1 hour for the first one... 20 minutes after you get it down. The old staple removal takes more time than the install. You really should remove them, since you want to follow the same pattern as the stock cover. Leave the stock cover in place. It won't fall off. The seat cover install is much easier with the STOCK cover in place, since it allows your new cover to move around and stretch. Without it underneatch, the new cover tends to grab the foam. It's also more waterproof than your aftermarket stitched cover.

            Tools needed:

            1 Stainless Steel 3/8" Crown x 1/4" (shortest staple) Staple @ $12.00 = $12.00
            (The staple model you are looking for will Interchange with Empire #7, Senco C, Ben #71 and Fasco #EE7.)

            I'm getting some more staples for other projects. Bear in mind you can't go down to Home Depot and find the staples. These are "wire staples", just like the one that your seat cover was originally put on with. They are very, very skinny, and very good at penetrating the plastic backing pieces.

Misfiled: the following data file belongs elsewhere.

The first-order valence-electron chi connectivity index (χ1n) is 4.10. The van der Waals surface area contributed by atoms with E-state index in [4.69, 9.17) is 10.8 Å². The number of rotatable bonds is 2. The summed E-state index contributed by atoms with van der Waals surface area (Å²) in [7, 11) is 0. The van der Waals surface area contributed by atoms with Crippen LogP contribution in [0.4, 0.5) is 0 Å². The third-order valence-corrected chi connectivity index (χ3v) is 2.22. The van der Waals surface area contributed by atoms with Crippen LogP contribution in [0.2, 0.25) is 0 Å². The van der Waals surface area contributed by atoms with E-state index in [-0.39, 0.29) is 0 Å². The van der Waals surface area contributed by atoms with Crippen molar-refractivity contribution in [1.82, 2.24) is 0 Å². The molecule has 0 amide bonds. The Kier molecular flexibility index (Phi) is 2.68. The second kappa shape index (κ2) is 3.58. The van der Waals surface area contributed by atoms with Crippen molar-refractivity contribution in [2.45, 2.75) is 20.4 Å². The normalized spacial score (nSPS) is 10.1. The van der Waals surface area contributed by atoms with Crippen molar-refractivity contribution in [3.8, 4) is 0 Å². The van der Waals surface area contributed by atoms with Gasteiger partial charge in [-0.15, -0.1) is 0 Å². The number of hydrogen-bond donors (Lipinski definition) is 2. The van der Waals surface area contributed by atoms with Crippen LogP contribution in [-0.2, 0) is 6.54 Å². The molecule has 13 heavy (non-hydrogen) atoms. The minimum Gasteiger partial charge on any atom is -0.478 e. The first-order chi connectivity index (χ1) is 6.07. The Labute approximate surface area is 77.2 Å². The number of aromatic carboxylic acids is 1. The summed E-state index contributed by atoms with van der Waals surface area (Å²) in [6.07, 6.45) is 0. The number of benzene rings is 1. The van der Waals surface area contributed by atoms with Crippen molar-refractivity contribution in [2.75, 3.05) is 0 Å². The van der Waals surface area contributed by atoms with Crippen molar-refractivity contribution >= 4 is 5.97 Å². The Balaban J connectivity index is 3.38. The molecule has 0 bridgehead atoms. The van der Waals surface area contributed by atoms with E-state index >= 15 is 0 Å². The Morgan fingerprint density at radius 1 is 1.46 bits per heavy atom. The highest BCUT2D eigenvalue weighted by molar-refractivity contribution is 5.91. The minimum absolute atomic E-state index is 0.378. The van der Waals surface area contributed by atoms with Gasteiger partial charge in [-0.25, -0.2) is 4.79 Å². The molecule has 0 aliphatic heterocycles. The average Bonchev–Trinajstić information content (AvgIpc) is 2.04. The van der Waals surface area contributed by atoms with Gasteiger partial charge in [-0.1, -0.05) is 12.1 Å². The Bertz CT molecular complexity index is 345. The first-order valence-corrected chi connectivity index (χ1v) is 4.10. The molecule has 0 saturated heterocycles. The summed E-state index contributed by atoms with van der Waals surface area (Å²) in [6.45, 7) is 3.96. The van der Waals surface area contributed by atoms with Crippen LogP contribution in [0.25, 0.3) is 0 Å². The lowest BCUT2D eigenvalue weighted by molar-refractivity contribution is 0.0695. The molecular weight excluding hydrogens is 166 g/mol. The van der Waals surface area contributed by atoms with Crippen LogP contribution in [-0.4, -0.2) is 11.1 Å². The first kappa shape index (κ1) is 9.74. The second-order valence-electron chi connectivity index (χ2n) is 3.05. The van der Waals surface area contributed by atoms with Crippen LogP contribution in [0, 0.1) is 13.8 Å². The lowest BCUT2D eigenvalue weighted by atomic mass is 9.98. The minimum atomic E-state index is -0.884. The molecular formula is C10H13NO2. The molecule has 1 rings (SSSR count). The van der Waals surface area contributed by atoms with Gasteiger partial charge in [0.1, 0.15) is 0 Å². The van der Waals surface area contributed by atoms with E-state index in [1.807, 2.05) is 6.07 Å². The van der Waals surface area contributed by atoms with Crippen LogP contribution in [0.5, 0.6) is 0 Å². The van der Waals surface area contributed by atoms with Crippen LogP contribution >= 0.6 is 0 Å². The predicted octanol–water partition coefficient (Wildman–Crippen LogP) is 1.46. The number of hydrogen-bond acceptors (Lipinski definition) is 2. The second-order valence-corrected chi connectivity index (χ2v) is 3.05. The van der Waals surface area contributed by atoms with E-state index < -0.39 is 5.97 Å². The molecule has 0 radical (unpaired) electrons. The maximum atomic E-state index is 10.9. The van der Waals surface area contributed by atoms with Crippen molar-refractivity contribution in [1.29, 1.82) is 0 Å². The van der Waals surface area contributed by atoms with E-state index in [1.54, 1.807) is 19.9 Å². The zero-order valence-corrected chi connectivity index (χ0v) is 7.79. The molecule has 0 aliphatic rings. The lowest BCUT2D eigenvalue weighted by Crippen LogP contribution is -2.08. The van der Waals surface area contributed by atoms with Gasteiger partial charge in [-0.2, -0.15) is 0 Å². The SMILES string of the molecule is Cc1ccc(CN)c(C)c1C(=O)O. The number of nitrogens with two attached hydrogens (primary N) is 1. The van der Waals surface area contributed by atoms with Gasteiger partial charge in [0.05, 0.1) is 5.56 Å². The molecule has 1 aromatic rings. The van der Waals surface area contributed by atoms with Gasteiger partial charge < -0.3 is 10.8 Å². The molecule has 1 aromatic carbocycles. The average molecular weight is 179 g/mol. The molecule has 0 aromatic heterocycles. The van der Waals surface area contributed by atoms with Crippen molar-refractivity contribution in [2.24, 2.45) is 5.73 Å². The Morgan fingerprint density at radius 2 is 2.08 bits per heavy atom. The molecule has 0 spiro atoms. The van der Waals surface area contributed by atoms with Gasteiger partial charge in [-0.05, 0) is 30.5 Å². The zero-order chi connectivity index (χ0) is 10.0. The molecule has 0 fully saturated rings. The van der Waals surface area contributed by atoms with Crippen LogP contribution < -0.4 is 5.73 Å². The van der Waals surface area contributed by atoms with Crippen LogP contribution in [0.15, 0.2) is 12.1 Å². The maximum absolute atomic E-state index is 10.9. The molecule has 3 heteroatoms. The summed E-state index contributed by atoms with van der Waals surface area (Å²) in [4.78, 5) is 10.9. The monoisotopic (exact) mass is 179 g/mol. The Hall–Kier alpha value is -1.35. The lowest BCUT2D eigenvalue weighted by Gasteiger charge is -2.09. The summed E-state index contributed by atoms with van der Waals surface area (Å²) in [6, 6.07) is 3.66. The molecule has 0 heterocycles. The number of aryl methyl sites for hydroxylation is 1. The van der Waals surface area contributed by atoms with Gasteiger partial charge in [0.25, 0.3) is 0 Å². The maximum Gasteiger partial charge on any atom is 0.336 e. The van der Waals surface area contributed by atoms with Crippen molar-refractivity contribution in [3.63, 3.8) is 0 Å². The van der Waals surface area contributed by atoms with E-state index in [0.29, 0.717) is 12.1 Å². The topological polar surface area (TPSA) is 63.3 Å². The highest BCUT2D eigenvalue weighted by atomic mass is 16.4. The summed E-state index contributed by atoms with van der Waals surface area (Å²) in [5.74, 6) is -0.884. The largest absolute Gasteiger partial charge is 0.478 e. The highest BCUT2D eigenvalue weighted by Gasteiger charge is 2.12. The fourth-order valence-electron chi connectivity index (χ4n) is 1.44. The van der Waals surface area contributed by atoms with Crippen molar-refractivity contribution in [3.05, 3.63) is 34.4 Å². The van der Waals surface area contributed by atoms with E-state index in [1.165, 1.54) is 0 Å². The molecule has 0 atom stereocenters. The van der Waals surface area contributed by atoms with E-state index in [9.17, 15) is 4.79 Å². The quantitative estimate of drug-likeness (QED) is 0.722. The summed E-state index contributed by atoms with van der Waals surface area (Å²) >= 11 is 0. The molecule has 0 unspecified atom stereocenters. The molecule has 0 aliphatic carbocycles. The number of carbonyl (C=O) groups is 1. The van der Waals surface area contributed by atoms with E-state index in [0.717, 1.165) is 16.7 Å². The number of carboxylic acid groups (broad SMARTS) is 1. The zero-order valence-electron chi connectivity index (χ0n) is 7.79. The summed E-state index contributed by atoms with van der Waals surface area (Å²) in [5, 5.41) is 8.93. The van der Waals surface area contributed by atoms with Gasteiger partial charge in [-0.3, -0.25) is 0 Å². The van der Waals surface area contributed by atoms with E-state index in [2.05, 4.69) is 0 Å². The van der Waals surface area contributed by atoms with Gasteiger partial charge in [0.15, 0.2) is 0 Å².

Staple Gun:
            1 EZE Long Nose Upholstery Staple Gun @ $60 = 60
            (obviously any gun that can shoot the wire staples will work...your home depot special ain't really cutting it)

            Note for non-air users:
            If you don't have air, but would like to try this, here is an electric version you could try and report back on. It doesn't have the right nose to get under the nose of the gpr seat, but it might work.



            If you've never played with an industrial air stapler, then a word of caution... There is no gaurd, no safety, and nothing to keep me from shooting staples at you, the cat,...or into a leg or EYE. Wear safety glasses and jean-type cloths.